Quest for the Cure

More than a third of the world's population doesn’t have access to essential medications. Greedy drug companies, government bureaucracies, and apathy all get in the way. Some brave scientists have had enough of the high costs and red tape. They're frustrated, they're mad, and now they're finding ways to buck the system.

Dr. Peter Hotez has always been fascinated by the kind of grisly afflictions that turn most people's stomachs. As a 13-year-old, he spent hours poring over the authoritative tome Manson's Tropical Diseases, keeping it within easy reach on his nightstand. He chose to spend his career studying hookworms -- tiny, half-inch-long parasites that burrow into victims' bodies and literally suck the life out of them. By the mid-1990s, Hotez's research had reached a breakthrough: a concept for a vaccine to fight against the nasty tropical disease.

Dr. Peter Hotez has always been fascinated by the kind of grisly afflictions that turn most people’s stomachs. As a 13-year-old, he spent hours poring over the authoritative tome Manson’s Tropical Diseases, keeping it within easy reach on his nightstand. He chose to spend his career studying hookworms — tiny, half-inch-long parasites that burrow into victims’ bodies and literally suck the life out of them. By the mid-1990s, Hotez’s research had reached a breakthrough: a concept for a vaccine to fight against the nasty tropical disease.

Hotez made the rounds at pharmaceutical firms, looking for a drug company to test his vaccine. But doors slammed in his face. He talked to animal health companies, makers of flea collars and sheep disinfectants, because hookworm also infests livestock. They turned him down, too. Having exhausted the traditional options, he wondered if he had hit the end of the road. "It was pathetic," Hotez sighs. "Really discouraging." He considered moving to Iowa to become a small-town children’s doctor, leaving more than 20 years of research — and the hopes of millions of sick patients — behind.

Sadly, Hotez’s frustration wasn’t unique. Despite the fact that so-called "neglected diseases" such as hookworm affect millions of people, they have long been abandoned by modern medicine. The reason is simple: The typical victim is too poor to pay for treatment. As with any commercial entity, a pharmaceutical company is driven by the promise of profits. If a firm spends time and money developing a new drug, it hopes to reap financial rewards by selling the final product. But remove the profit motive from this engine, and it sputters to a grinding halt. One study, published in May by the medical journal The Lancet, found that just 1 percent of the 1,556 drugs developed between 1975 and 2004 were treatments for neglected diseases or tuberculosis. Sixteen years ago, an influential report from the Commission on Health Research for Development — an independent, international initiative supported by donors from 16 nations — defined the problem as the "10/90" gap: Only 10 percent of the world’s research dollars are spent on the problems that affect 90 percent of the world’s population.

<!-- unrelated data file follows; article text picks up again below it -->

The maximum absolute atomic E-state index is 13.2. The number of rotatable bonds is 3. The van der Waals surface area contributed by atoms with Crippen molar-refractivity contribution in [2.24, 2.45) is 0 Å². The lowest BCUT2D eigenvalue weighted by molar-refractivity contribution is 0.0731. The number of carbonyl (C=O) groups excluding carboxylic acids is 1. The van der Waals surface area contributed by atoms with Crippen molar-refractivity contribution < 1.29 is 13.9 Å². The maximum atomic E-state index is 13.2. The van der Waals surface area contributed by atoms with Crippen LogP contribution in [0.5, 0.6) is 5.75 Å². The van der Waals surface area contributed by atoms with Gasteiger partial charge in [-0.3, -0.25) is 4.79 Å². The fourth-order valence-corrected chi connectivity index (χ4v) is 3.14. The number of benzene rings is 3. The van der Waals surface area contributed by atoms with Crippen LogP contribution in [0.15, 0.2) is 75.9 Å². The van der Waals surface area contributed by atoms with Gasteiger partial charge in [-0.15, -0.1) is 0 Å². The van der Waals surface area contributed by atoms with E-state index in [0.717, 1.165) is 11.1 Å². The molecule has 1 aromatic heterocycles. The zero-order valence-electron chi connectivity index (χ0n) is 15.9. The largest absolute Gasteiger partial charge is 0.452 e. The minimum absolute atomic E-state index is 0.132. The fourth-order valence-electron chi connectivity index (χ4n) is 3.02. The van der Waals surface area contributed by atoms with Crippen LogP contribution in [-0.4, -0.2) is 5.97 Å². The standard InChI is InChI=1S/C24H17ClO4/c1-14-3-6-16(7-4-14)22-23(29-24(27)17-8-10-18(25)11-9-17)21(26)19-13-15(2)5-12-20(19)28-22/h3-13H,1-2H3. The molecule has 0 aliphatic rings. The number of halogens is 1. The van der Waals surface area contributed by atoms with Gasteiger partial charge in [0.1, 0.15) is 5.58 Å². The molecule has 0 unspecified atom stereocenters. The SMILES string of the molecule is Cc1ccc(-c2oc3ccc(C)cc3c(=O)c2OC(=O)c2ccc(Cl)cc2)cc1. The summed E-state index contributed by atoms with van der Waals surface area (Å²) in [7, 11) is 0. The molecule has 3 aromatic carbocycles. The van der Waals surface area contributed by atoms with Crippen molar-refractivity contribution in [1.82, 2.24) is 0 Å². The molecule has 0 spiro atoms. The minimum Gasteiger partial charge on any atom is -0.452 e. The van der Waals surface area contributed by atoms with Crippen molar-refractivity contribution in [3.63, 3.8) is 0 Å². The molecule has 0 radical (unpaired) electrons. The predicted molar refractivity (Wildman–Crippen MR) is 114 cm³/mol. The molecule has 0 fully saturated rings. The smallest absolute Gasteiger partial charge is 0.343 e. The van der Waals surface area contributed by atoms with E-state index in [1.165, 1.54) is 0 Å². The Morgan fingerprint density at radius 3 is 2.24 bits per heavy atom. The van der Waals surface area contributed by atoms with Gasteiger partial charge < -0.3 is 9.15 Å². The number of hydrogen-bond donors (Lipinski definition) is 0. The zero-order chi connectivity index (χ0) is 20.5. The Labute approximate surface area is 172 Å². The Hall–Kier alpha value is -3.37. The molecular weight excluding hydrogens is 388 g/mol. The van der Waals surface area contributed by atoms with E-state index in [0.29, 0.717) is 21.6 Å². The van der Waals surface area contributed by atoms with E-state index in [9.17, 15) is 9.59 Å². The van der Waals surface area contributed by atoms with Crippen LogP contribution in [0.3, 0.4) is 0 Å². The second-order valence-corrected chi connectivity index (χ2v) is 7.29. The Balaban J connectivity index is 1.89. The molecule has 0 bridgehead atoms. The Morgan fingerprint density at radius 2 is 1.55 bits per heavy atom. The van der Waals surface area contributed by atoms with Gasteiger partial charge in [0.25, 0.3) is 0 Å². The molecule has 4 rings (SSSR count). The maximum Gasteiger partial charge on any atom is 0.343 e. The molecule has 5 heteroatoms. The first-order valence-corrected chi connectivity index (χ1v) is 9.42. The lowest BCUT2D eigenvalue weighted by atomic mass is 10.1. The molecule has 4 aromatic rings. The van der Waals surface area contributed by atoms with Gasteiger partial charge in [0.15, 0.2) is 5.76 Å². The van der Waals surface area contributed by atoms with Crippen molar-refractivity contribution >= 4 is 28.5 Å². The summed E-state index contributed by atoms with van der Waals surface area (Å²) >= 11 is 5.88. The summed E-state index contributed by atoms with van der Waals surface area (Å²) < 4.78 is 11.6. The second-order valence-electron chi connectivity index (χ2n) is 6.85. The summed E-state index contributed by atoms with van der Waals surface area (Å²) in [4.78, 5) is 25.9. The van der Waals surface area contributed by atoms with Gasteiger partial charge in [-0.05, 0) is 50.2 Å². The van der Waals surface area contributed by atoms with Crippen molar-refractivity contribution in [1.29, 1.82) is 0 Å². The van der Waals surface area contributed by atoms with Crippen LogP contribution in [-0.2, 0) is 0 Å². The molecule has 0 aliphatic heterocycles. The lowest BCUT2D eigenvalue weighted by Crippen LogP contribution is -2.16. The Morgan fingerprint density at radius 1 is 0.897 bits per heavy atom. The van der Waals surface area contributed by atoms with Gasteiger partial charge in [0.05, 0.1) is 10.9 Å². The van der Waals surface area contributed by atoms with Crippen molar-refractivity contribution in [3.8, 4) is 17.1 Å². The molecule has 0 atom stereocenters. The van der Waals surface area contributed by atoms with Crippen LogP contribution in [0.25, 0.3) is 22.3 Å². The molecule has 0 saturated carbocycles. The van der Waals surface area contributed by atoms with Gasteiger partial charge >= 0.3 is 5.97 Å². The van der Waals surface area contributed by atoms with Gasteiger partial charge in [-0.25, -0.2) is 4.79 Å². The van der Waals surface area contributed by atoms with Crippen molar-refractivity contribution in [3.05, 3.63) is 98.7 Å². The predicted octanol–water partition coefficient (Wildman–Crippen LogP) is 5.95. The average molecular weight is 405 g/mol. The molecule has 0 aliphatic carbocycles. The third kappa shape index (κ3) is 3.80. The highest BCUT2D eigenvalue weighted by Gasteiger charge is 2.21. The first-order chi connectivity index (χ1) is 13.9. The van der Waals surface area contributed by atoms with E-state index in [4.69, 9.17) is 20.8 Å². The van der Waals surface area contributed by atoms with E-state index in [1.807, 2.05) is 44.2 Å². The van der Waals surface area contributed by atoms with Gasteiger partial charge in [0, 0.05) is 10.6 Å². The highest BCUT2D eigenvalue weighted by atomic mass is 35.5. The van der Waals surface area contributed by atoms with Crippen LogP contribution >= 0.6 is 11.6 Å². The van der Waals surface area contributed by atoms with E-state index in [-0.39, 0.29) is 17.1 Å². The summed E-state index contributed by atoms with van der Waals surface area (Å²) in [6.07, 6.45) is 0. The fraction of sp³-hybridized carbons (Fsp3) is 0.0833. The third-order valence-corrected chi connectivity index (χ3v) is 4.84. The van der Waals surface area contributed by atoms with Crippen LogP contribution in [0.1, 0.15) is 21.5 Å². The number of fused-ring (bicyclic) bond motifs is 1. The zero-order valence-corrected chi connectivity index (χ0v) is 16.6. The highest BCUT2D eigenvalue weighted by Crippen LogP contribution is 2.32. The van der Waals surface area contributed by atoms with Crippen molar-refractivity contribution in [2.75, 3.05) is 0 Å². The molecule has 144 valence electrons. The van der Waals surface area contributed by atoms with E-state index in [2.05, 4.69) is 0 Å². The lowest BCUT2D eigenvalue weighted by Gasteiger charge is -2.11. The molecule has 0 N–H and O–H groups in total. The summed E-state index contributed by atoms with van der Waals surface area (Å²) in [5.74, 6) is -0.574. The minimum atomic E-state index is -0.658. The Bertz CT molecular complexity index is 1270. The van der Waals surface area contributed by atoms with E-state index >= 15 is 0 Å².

For decades, it was unlikely that this desperate situation would ever be reversed. Big Pharma has to keep its shareholders happy, governments move slowly by nature, and scientific research takes years to yield positive results. Such obstacles have long stymied those looking to cure the world’s diseases. But recently, there have been signs of hope. Doctors, researchers, and entrepreneurs have begun to find creative ways to slash away red tape and find solutions where few had thought to look. It may not be a revolution, but there are a growing number of innovative, courageous, and caring mavericks who are making inroads in getting medications to those who need them most.


Obscure scourges have been quietly maiming or killing people in Asia, Africa, and Latin America since Biblical times. According to the World Health Organization (WHO), millions in the developing world suffer from neglected diseases, which include hookworm, lymphatic filariasis, and Guinea worm. They kill more than 530,000 people every year, resulting in a loss of 56.6 million years of healthy life. Another 460 million people are affected by the slightly less ignored "Big Three" — HIV, tuberculosis, and malaria — which claim 5.6 million lives each year. Every 30 seconds, it is said, malaria takes a child’s life.

Good sanitation, clean water systems, and access to basic healthcare prevent people in wealthier countries from falling victim to these ailments. Neglected diseases primarily affect people who are poor to start with, and they often deepen their poverty. Take hookworm, for example. Hookworms feed on the blood of their human hosts’ intestines, leaving infested patients debilitated and anemic, lacking energy to pay attention in school or show up for work. Although deworming drugs exist, they don’t protect patients from becoming reinfested. That leaves 740 million hookworm victims around the world trapped in a chronic cycle of poverty and infection.

Another pervasive but largely ignored disease is river blindness. It is caused by worms that can live for a decade inside a human victim, breeding thousands of tiny progeny that swarm just underneath the skin. If they infest the delicate surface of the eye, the scarring infection can lead to total loss of vision. The condition affects a whopping 17.7 million people, has blinded 270,000, and has damaged the sight of 500,000 more. Another parasite, the worm that causes schistosomiasis, infests 200 million people. It burrows its way through human skin, then gorges itself on blood before churning out thousands of eggs. But because these afflictions only hit the poorest people in the world, there’s simply no reason for companies to spend money on them.